It’s hard to explain what makes Bill Hicks so significant to comedy. It wasn’t just that Bill Hicks was a stand-up comedian, he was also a social satirist and philosopher without equal. It was a couple of steps beyond comedy.
Certainly, being dead helps.
His comedy was beyond prescient, if such a thing can possibly exist. Listening to Bill Hicks in the early to mid-aughts I found his jokes, while ten years old, were just as timely and relevant not only because they were good but also because it was literally the same people, Bush (albeit a different one), Rumsfeld, Cheney and Saddam Hussein.
I think it’s interesting how people act on their beliefs. A lot of Christians, for instance, wear crosses around their necks. Nice sentiment, but do you think when Jesus comes back, he’s really going to want to look at a cross?
Maybe that’s why he hasn’t shown up yet. “I’m not going, Dad. No, they’re still wearing crosses—they totally missed the point. When they start wearing fishes, I might go back again. . . No, I’m not going.
Hicks was a modern Mark Twain…with dick jokes.
Like a sponge over the past 20 years, I have absorbed anything and everything I could find about the man. Going so far in the late 90’s to purchase videos from the UK and have them converted so I could actually see him perform. Fortunately today, for the uninitiated and interested, there are books, CD’s, YouTube, even a full-fledged Bill Hicks documentary!
As a dead comedians comedian, it’s pretty easy to lift or tweak material. And I’m sure that has happened to every comedian, alive or dead, but if someone rips something off, virtually verbatim, there is nothing wrong with calling them out on it (Bill Maher).
There has also been a lot of discussion over the years about whether Denis Leary lifted Hicks material. An argument could be made for some similar jokes about subject matter, but I would never say it was verbatim. Besides, at this point, the subject is moot. Leary has proven to be a gifted producer, writer and actor and that counts for something.
Whether Bill Hicks is a comedic deity or just a tragic hero is a question for which there is no answer. Of this we can be certain, in the comedy Pantheon, Bill Hicks stands with Lenny Bruce and Richard Pryor as one of the most influential comedians in the last 50 years.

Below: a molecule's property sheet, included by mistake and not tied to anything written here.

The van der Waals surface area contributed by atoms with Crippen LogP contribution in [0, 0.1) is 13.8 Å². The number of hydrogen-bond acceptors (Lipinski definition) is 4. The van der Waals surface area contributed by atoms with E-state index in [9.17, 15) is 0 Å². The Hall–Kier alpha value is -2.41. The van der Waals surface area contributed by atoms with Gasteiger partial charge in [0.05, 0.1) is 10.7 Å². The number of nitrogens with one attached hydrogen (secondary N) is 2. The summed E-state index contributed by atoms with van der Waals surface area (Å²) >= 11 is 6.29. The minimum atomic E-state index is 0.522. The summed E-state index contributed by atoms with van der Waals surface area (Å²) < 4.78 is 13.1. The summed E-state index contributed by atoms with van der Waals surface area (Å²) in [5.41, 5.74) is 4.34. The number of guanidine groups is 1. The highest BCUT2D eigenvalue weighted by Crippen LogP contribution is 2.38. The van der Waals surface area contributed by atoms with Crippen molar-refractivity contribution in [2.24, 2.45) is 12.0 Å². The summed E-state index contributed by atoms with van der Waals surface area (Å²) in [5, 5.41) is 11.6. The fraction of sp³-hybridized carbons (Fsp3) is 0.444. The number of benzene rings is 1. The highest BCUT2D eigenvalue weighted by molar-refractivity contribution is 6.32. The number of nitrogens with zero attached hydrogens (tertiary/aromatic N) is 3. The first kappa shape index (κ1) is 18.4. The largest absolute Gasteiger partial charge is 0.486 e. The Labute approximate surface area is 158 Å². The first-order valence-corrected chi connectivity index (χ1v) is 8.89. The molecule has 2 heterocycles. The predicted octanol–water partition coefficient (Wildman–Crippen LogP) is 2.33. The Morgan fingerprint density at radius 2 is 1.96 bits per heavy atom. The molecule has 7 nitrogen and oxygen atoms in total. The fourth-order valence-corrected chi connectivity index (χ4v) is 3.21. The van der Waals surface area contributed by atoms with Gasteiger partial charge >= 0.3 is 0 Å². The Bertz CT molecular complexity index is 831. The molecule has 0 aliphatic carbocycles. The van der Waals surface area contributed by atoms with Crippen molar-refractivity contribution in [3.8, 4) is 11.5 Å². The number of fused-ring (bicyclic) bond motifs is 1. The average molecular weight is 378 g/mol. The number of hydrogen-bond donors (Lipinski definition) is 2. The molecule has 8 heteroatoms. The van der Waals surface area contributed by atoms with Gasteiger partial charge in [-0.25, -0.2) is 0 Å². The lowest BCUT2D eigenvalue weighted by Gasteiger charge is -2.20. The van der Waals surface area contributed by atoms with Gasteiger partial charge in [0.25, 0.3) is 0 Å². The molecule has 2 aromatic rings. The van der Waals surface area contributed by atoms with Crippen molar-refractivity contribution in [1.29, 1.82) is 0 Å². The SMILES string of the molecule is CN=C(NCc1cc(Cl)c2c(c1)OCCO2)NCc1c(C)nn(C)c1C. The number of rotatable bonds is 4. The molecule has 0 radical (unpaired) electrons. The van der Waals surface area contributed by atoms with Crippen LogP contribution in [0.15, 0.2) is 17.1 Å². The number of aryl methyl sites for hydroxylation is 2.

I could include a bunch of links to a treasure trove of Bill Hicks material that is available online but I’m gonna be a shitty disciple and not do that. If you’re interested, seek it out. You can lead a horse to water, but you can’t make him drink. Besides, it will resonate more if you find it on your own. I promise.
If you clear your mind and open your heart, you’ll discover some of the most insightful commentary from one of the sharpest minds of the 20th century.
Even as I listen to him today, in between the laughter, my heart sinks a little because he’s gone. However, knowing he existed and that there is a record of that for all eternity is enough to make me feel marginally better.
On February 26, 1994 we may have lost Bill Hicks voice, but he’ll never be silenced.
“I left in love, in laughter, and in truth, and wherever truth, love and laughter abide
– Bill Hicks
15 years after he was cut out of that Letterman show in October of 1993, David Letterman invited Bill Hicks mother, Mary Hicks, on to apologize and air the unedited Bill Hicks routine. Whatever Letterman’s reasons for having her on, he took responsibility, and a scolding from Mrs. Hicks. For fans, it was a nice conclusion to actually be able to see it.